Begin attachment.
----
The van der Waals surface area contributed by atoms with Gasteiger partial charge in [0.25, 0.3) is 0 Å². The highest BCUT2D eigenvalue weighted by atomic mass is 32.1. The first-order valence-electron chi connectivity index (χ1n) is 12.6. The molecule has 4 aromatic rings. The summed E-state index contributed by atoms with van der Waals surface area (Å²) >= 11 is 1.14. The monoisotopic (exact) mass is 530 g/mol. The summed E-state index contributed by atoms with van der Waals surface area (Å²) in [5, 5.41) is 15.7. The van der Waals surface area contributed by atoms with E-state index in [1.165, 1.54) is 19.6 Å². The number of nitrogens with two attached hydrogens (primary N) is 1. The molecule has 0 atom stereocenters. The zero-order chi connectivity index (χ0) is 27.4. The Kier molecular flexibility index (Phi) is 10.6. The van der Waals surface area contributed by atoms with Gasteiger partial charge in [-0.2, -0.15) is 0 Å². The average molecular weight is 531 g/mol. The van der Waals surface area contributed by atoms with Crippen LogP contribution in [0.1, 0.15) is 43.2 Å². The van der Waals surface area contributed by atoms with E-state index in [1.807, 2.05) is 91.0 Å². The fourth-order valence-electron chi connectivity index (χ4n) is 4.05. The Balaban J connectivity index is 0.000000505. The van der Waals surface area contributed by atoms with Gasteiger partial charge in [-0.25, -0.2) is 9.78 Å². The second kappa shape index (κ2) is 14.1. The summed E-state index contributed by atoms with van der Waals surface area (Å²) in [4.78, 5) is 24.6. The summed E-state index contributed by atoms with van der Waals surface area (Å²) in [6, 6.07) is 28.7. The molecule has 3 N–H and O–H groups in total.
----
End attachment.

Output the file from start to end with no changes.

The van der Waals surface area contributed by atoms with Gasteiger partial charge in [0.25, 0.3) is 0 Å². The highest BCUT2D eigenvalue weighted by atomic mass is 32.1. The first-order valence-electron chi connectivity index (χ1n) is 12.6. The molecule has 4 aromatic rings. The summed E-state index contributed by atoms with van der Waals surface area (Å²) >= 11 is 1.14. The monoisotopic (exact) mass is 530 g/mol. The summed E-state index contributed by atoms with van der Waals surface area (Å²) in [5, 5.41) is 15.7. The van der Waals surface area contributed by atoms with E-state index in [1.165, 1.54) is 19.6 Å². The number of nitrogens with two attached hydrogens (primary N) is 1. The molecule has 0 atom stereocenters. The zero-order chi connectivity index (χ0) is 27.4. The Kier molecular flexibility index (Phi) is 10.6. The van der Waals surface area contributed by atoms with Gasteiger partial charge in [-0.2, -0.15) is 0 Å². The average molecular weight is 531 g/mol. The van der Waals surface area contributed by atoms with Crippen LogP contribution in [0.1, 0.15) is 43.2 Å². The van der Waals surface area contributed by atoms with E-state index in [1.807, 2.05) is 91.0 Å². The fourth-order valence-electron chi connectivity index (χ4n) is 4.05. The Balaban J connectivity index is 0.000000505. The van der Waals surface area contributed by atoms with Gasteiger partial charge in [-0.25, -0.2) is 9.78 Å². The second kappa shape index (κ2) is 14.1. The summed E-state index contributed by atoms with van der Waals surface area (Å²) in [4.78, 5) is 24.6. The summed E-state index contributed by atoms with van der Waals surface area (Å²) in [6, 6.07) is 28.7. The molecule has 3 N–H and O–H groups in total.